City Councilman Bill Greenlee who sponsored the bill said during Council's session he was one vote short of the 12 votes needed for an override.
"I apologize to the 180,000 workers in Philadelphia that I could not get this done for them," Greenlee said. "Philadelphia will have paid sick days."
The bill passed several weeks ago 11-6 with nay votes from Councilmen Mark Squilla, Brian O'Neill, Denny O'Brien, Jim Kenney, David Oh and Bill Green. Mayor Nutter vetoed the bill and said it would be bad for businesses and jobs.
The bill first vetoed in 2011 and Greenlee thought he could get it through this time. Some of those who voted agaisnt the bill said it was simply the wrong time.
So, is there a chance Greenlee will try it a third time?
Dr. Valerie Arkoosh, a professor of clinical anesthesiology and critical care at the University of Pennsylvania School of Medicine, just announced that she has raised $218,000 since filing paperwork on March 5 to run in the 2014 Democratic primary election for the 13th Congressional District.
Arkoosh, who lives in Springfield Township, Montgomery County, issued her statement to the Daily News five days in advance of the April 15 federal deadline for quarterly campaign finance reports. A spokeswoman for Arkoosh said the $218,000 does not include any loans from the candidate. Arkoosh's husband, Jeff Harbison, gave the maximum allowable federal donation to the campaign, the spokeswoman said.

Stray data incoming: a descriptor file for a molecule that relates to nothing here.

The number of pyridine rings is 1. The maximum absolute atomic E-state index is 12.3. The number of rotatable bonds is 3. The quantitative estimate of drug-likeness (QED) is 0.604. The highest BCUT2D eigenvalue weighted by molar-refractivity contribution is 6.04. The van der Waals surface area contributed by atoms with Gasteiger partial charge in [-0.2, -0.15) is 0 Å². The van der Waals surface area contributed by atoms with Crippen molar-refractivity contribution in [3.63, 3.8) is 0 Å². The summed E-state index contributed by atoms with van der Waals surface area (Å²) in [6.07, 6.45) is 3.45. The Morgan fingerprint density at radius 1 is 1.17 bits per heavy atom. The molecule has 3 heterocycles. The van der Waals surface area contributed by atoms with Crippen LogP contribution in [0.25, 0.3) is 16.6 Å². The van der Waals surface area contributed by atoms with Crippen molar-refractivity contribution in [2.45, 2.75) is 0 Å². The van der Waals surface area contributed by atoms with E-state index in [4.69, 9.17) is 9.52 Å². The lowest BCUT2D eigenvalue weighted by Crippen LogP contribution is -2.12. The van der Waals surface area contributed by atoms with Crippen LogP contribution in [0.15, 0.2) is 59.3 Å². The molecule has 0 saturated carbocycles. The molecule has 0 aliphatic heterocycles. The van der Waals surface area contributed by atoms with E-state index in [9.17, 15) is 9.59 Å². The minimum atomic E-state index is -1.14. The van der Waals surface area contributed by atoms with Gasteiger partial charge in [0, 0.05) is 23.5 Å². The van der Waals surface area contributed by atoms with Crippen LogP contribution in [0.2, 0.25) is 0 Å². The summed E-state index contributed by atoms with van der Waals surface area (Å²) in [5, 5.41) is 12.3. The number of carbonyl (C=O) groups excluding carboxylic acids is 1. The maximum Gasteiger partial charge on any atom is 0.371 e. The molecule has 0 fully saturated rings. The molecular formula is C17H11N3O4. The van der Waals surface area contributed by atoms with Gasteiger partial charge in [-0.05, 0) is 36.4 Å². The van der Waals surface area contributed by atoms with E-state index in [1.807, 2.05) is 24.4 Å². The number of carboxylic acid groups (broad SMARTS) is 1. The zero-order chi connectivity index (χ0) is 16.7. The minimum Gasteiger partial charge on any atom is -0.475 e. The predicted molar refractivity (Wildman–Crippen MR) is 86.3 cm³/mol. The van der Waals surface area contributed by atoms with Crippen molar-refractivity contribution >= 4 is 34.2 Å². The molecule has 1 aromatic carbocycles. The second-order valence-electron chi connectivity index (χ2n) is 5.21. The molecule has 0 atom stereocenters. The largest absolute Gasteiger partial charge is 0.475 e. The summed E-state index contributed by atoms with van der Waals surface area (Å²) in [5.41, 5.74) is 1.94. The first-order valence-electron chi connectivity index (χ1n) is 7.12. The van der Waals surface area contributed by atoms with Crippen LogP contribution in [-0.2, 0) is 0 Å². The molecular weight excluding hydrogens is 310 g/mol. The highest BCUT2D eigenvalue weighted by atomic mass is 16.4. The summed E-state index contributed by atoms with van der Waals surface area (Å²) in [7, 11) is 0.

There's a curious back-story to Arkoosh's campaign -- Harbison has served for years as treasurer for U.S. Rep. Allyson Schwartz's congressional campaign committee. He was last listed in that role in Schwartz's 2012 annual report, filed on Jan. 31. The 13th District seat is opening because Schwartz on Monday said she will run for governor next year.
So Arkoosh should have the inside track for Schwartz's support, right? But former Philadelphia City Controller Jonathan Saidel filed federal paperwork on March 21 to run for the 13th District seat. And Saidel is chairman of the new political action committee Schwartz announced this week to run for governor.
Also filed to run in the 13th District, which covers parts of Philadelphia and Montgomery County, are state Rep. Brendan Boyle of Northeast Philly and state Sen. Daylin Leach of Montgomery County. The Daily News first reported Tuesday that former U.S. Rep. Marjorie Margolies is thinking about a run for the seat she held from 1993-1995. Montgomery County Commissioner Josh Shapiro is also considering a campaign.
A review of the city's Parks and Recreation facilities show that dangerous and hazardous conditions listed in reports previously still persist, according to City Controller Alan Butkovitz.
The report released Wednesday showed that half of 28 sites had fire hazards including blocked off and chained fire exits and expired or non-working fire extinguishers. Other sites had water damage, leaking roofs and exposed wires.